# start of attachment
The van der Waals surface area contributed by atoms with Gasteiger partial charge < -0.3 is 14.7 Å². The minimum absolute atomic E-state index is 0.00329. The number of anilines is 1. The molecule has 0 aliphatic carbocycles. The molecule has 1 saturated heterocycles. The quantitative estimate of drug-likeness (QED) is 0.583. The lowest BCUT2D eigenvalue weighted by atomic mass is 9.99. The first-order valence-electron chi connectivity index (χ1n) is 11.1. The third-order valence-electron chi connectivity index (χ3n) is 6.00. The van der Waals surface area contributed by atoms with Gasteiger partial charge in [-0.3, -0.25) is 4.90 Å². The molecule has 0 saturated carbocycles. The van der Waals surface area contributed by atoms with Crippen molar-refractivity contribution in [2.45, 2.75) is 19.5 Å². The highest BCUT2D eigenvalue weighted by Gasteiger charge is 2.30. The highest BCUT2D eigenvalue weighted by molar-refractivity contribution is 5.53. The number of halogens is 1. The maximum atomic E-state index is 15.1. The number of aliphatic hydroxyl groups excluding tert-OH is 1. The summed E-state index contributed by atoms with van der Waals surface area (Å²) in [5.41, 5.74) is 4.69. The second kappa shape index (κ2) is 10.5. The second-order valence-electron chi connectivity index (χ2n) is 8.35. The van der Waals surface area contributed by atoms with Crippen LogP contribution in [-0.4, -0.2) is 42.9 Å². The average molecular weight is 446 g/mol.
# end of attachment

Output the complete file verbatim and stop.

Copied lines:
The van der Waals surface area contributed by atoms with Gasteiger partial charge < -0.3 is 14.7 Å². The minimum absolute atomic E-state index is 0.00329. The number of anilines is 1. The molecule has 0 aliphatic carbocycles. The molecule has 1 saturated heterocycles. The quantitative estimate of drug-likeness (QED) is 0.583. The lowest BCUT2D eigenvalue weighted by atomic mass is 9.99. The first-order valence-electron chi connectivity index (χ1n) is 11.1. The third-order valence-electron chi connectivity index (χ3n) is 6.00. The van der Waals surface area contributed by atoms with Gasteiger partial charge in [-0.3, -0.25) is 4.90 Å². The molecule has 0 saturated carbocycles. The van der Waals surface area contributed by atoms with Crippen molar-refractivity contribution in [2.45, 2.75) is 19.5 Å². The highest BCUT2D eigenvalue weighted by Gasteiger charge is 2.30. The highest BCUT2D eigenvalue weighted by molar-refractivity contribution is 5.53. The number of halogens is 1. The maximum atomic E-state index is 15.1. The number of aliphatic hydroxyl groups excluding tert-OH is 1. The summed E-state index contributed by atoms with van der Waals surface area (Å²) in [5.41, 5.74) is 4.69. The second kappa shape index (κ2) is 10.5. The second-order valence-electron chi connectivity index (χ2n) is 8.35. The van der Waals surface area contributed by atoms with Crippen LogP contribution in [-0.4, -0.2) is 42.9 Å². The average molecular weight is 446 g/mol.